In conclusion, because of technical limitations and the interpretation criteria for molecular assays, inconclusive SARS-CoV-2 RT-PCR assay results are inevitable, and these results would be continual. When an inconclusive result came from a confirmed COVID-19 case, 36.3% of the inconclusive results would be classified as positive results; we would recommend considering these results as positive because of any possibility of infectiousness. In the case of screening cases, an inconclusive result would suggest past infection, and we would recommend a SARS-CoV-2 antibody assay. In addition, sgRNAs were detected in about half of inconclusive specimens; however, the clinical significance of sgRNA is not yet clear, and further long-term study should be performed to gain better insight into the clinical role of sgRNA in SARS-CoV-2 infections.

Availability of data and materials

The datasets generated and analyzed during the current study are not publicly available due to the IRB policy, however are available from the corresponding author on reasonable request.


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We thank the Diagnostic Immunology department of the Chung-Ang University Hospital for their contribution to this study for a long time. We also thank BioSewoom Inc. (Seoul, Republic of Korea), BioCore Co., Ltd. (Seoul, Republic of Korea) and SolGent Co., Ltd. (Daejeon, Republic of Korea) for their technical support.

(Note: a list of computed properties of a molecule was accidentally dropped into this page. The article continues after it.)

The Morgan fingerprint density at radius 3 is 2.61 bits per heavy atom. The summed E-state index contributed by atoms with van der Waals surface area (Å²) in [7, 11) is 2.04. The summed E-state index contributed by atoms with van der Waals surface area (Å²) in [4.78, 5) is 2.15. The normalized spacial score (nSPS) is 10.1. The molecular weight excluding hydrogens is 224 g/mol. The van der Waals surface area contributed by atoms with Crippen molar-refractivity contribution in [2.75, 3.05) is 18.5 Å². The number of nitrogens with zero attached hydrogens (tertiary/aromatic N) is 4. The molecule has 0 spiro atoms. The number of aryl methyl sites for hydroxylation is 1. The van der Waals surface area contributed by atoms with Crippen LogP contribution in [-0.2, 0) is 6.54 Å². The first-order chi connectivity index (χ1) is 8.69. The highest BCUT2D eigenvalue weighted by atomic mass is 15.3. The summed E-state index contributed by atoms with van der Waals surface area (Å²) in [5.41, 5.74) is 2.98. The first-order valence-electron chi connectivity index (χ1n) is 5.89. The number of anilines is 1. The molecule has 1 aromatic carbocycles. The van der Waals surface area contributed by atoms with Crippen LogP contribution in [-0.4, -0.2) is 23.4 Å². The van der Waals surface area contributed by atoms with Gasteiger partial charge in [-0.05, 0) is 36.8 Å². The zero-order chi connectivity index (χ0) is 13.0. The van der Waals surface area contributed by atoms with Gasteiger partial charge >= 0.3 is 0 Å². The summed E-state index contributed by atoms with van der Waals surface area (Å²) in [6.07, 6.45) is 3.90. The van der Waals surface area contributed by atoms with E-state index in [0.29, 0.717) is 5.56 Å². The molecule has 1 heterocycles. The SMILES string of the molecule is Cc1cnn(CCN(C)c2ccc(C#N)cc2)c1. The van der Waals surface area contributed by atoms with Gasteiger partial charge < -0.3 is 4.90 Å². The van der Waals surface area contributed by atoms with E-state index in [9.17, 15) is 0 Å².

This work was supported by a National Research Foundation of Korea (NRF) Grant funded by the Korean government (MSIT) (No. 2020R1A5A1018052).

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MKL conceived of the presented idea and supervised the findings of this work. THK, HRK and OJK performed the computations and designed the figures. YKL wrote the first draft of the manuscript. All authors read and approved the final manuscript.

Corresponding author

Correspondence to Mi-Kyung Lee.

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This study was approved by the Institutional Review Board of the Chung-Ang University Hospital (IRB no.2002-017-435). The protocol of this study was performed in accordance with the relevant guidelines and regulations, and the need for informed consent was waived according to the IRB (Institutional Review Board of the Chung-Ang University Hospital) policy.

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The authors declare that they have no competing interests.

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Supplementary Information

Additional file 1: Table S1.

Target genes of 4 real-time RT–PCR assays.

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Lim, Y.K., Kweon, O.J., Kim, H.R. et al. Clinical and epidemiologic characteristics of inconclusive results in SARS-CoV-2 RT-PCR assays. BMC Infect Dis 21, 851 (2021).

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  • SARS-CoV-2
  • COVID-19
  • RT-PCR
  • Inconclusive result
  • Subgenomic RNA